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Most of my growing numbers of clients throughout the country acknowledge that my property survey reports are different from many of the mainstream national firms and I m very pleased to offer a completely unique level of service whereby clients receive a bespoke level of service with the minimum of caveats. The result is that clients are able to commit to a purchase with the benefit of proper and detailed information. My reports are as individual as the properties that I inspect and quite rightly, I 'm proud to put my name to the reports, hence, surveysbydavidhornsby. More and more clients are appreciating the benefit of specialist advice particularly in relation to historic, period and listed houses that are provided in a report prepared by surveysbydavidhornsby.
These usually relate to listed buildings but not exclusively so. The reports are much greater in content than merely building surveys applied to older properties. Anyone buying a historic property, as opposed to another type, or style, of property, do so because they have a preference for older properties. My reports identify the historical development of the property and how it was originally built and altered throughout, often a number of centuries. By understanding the historical development of a property it easier to work out issues relating to the condition and repairing liabilities. In some cases, the detective work can indicate that a property may be older than shown on descriptions of listings and in other cases the listings can be shown to be totally inaccurate.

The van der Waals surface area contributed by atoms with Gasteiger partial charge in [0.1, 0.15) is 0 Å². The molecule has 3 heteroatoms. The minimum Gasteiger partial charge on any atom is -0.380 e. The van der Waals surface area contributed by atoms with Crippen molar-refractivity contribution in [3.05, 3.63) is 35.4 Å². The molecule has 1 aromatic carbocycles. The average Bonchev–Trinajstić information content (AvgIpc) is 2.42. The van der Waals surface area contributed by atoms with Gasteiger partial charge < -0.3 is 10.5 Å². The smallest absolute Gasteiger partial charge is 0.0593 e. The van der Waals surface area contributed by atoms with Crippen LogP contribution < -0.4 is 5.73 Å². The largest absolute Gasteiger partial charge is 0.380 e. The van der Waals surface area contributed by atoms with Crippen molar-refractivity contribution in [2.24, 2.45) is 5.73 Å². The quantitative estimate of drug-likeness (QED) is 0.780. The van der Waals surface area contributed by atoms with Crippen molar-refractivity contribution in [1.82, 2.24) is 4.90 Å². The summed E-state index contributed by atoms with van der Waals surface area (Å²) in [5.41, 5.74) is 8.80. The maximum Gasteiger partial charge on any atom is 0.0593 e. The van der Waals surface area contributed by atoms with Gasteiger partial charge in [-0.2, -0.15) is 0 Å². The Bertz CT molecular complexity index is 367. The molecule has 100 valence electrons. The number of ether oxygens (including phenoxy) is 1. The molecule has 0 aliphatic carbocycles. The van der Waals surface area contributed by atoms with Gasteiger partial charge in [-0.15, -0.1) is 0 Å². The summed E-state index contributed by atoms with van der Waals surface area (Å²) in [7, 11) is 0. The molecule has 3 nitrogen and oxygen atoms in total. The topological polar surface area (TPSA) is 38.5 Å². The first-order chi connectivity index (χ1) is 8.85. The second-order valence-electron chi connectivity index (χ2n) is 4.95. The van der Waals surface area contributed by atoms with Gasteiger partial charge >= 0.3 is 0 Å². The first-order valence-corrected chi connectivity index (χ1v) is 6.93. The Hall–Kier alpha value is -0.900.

For anyone buying a listed building, they need to know about issues relating to the listing as these can have future financial implications as well as the condition of the property. Where repairs are recommended account is taken of the fabric as well as best practice with regard to conservation works. So often buildings are harmed by inappropriate works and materials. Where properties are refurbished for sale purposes the detail may not be apparent on more conventional surveys or on surveys with a limited content. A Historic Building Survey is the top of the range survey giving clients informed knowledge and reducing the risk associated with the purchase.
For properties which are not listed, I generally describe these as Period Property Surveys reflecting the vast array of different types and styles of houses in the UK together with the various influences on designs and factors which influence methods of construction. These factors can also have an influence on the maintenance management of these properties today. Again clients seeking to purchase Victorian, Edwardian, inter and Postwar properties do need to know a little more than what can be seen on what I call a "here and now" survey which makes no mention of the historical context of the property and the materials used. Although surveysbydavidhornsby mainly covers historic and listed buildings at the same level and attention is provided to more modern properties. For example, the 1930's house is a most interesting product as it reflects a new freedom that was found in house building because of the influence of the motor car but also the finance that was available for purchasers to purchase. This resulted in a wave od speculatively developed houses in the urban suburbs and interestingly these are typified by the design and materials used. Sometimes where the developer had cut costs of construction this can have implications for maintenance costs and repairs that may be evident now.